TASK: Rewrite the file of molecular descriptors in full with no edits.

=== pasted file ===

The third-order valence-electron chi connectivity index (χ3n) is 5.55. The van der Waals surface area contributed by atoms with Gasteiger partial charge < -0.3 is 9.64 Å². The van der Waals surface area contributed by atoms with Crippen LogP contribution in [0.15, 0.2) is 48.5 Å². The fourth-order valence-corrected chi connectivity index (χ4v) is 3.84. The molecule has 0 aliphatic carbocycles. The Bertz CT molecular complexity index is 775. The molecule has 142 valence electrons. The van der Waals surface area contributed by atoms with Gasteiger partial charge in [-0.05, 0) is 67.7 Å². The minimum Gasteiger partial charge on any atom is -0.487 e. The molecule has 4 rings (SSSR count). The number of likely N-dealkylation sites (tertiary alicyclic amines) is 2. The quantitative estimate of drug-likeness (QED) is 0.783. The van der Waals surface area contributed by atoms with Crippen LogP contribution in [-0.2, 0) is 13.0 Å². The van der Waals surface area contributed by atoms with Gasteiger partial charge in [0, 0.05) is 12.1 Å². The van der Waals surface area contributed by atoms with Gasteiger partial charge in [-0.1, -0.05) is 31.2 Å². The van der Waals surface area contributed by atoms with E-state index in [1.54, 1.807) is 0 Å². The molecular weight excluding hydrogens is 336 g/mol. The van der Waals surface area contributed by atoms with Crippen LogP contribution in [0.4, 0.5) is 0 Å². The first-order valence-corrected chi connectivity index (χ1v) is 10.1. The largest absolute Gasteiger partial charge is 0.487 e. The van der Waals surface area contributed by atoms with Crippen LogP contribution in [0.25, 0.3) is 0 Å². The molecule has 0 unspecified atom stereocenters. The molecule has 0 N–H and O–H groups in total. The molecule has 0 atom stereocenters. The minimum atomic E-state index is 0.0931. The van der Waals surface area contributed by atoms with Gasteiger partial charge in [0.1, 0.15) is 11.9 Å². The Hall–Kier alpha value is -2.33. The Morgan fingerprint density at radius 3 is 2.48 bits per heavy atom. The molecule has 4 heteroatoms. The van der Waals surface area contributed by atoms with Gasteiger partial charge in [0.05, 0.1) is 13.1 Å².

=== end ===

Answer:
The third-order valence-electron chi connectivity index (χ3n) is 5.55. The van der Waals surface area contributed by atoms with Gasteiger partial charge < -0.3 is 9.64 Å². The van der Waals surface area contributed by atoms with Crippen LogP contribution in [0.15, 0.2) is 48.5 Å². The fourth-order valence-corrected chi connectivity index (χ4v) is 3.84. The molecule has 0 aliphatic carbocycles. The Bertz CT molecular complexity index is 775. The molecule has 142 valence electrons. The van der Waals surface area contributed by atoms with Gasteiger partial charge in [-0.05, 0) is 67.7 Å². The minimum Gasteiger partial charge on any atom is -0.487 e. The molecule has 4 rings (SSSR count). The number of likely N-dealkylation sites (tertiary alicyclic amines) is 2. The quantitative estimate of drug-likeness (QED) is 0.783. The van der Waals surface area contributed by atoms with Crippen LogP contribution in [-0.2, 0) is 13.0 Å². The van der Waals surface area contributed by atoms with Gasteiger partial charge in [0, 0.05) is 12.1 Å². The van der Waals surface area contributed by atoms with Gasteiger partial charge in [-0.1, -0.05) is 31.2 Å². The van der Waals surface area contributed by atoms with E-state index in [1.54, 1.807) is 0 Å². The molecular weight excluding hydrogens is 336 g/mol. The van der Waals surface area contributed by atoms with Crippen LogP contribution in [0.4, 0.5) is 0 Å². The first-order valence-corrected chi connectivity index (χ1v) is 10.1. The largest absolute Gasteiger partial charge is 0.487 e. The van der Waals surface area contributed by atoms with Crippen LogP contribution in [0.25, 0.3) is 0 Å². The molecule has 0 unspecified atom stereocenters. The molecule has 0 N–H and O–H groups in total. The molecule has 0 atom stereocenters. The minimum atomic E-state index is 0.0931. The van der Waals surface area contributed by atoms with Gasteiger partial charge in [0.1, 0.15) is 11.9 Å². The Hall–Kier alpha value is -2.33. The Morgan fingerprint density at radius 3 is 2.48 bits per heavy atom. The molecule has 4 heteroatoms. The van der Waals surface area contributed by atoms with Gasteiger partial charge in [0.05, 0.1) is 13.1 Å².